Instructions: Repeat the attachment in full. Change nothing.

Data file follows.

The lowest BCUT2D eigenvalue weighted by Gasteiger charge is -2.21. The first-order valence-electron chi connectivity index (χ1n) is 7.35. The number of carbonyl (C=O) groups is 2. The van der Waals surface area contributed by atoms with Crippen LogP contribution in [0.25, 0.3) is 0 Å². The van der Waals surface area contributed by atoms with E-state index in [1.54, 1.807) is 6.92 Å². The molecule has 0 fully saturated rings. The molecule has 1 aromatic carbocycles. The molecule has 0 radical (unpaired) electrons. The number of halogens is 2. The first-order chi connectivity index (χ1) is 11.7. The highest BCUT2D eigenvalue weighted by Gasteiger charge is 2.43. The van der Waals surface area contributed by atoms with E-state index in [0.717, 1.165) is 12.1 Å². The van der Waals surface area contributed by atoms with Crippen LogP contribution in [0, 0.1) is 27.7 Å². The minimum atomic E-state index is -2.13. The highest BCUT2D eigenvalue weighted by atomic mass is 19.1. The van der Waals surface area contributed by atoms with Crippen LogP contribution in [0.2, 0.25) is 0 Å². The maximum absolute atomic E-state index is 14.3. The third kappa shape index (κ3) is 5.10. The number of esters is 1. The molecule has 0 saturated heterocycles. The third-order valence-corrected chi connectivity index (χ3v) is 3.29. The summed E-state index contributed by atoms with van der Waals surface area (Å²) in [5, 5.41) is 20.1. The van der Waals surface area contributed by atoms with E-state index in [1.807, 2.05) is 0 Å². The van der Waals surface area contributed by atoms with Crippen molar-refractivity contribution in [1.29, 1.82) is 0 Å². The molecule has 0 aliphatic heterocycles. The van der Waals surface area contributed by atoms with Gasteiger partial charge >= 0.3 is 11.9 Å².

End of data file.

The lowest BCUT2D eigenvalue weighted by Gasteiger charge is -2.21. The first-order valence-electron chi connectivity index (χ1n) is 7.35. The number of carbonyl (C=O) groups is 2. The van der Waals surface area contributed by atoms with Crippen LogP contribution in [0.25, 0.3) is 0 Å². The van der Waals surface area contributed by atoms with E-state index in [1.54, 1.807) is 6.92 Å². The molecule has 0 fully saturated rings. The molecule has 1 aromatic carbocycles. The molecule has 0 radical (unpaired) electrons. The number of halogens is 2. The first-order chi connectivity index (χ1) is 11.7. The highest BCUT2D eigenvalue weighted by Gasteiger charge is 2.43. The van der Waals surface area contributed by atoms with E-state index in [0.717, 1.165) is 12.1 Å². The van der Waals surface area contributed by atoms with Crippen LogP contribution in [0, 0.1) is 27.7 Å². The minimum atomic E-state index is -2.13. The highest BCUT2D eigenvalue weighted by atomic mass is 19.1. The van der Waals surface area contributed by atoms with Crippen LogP contribution in [0.2, 0.25) is 0 Å². The maximum absolute atomic E-state index is 14.3. The third kappa shape index (κ3) is 5.10. The number of esters is 1. The molecule has 0 saturated heterocycles. The third-order valence-corrected chi connectivity index (χ3v) is 3.29. The summed E-state index contributed by atoms with van der Waals surface area (Å²) in [5, 5.41) is 20.1. The van der Waals surface area contributed by atoms with E-state index in [1.807, 2.05) is 0 Å². The van der Waals surface area contributed by atoms with Crippen molar-refractivity contribution in [1.29, 1.82) is 0 Å². The molecule has 0 aliphatic heterocycles. The van der Waals surface area contributed by atoms with Gasteiger partial charge >= 0.3 is 11.9 Å².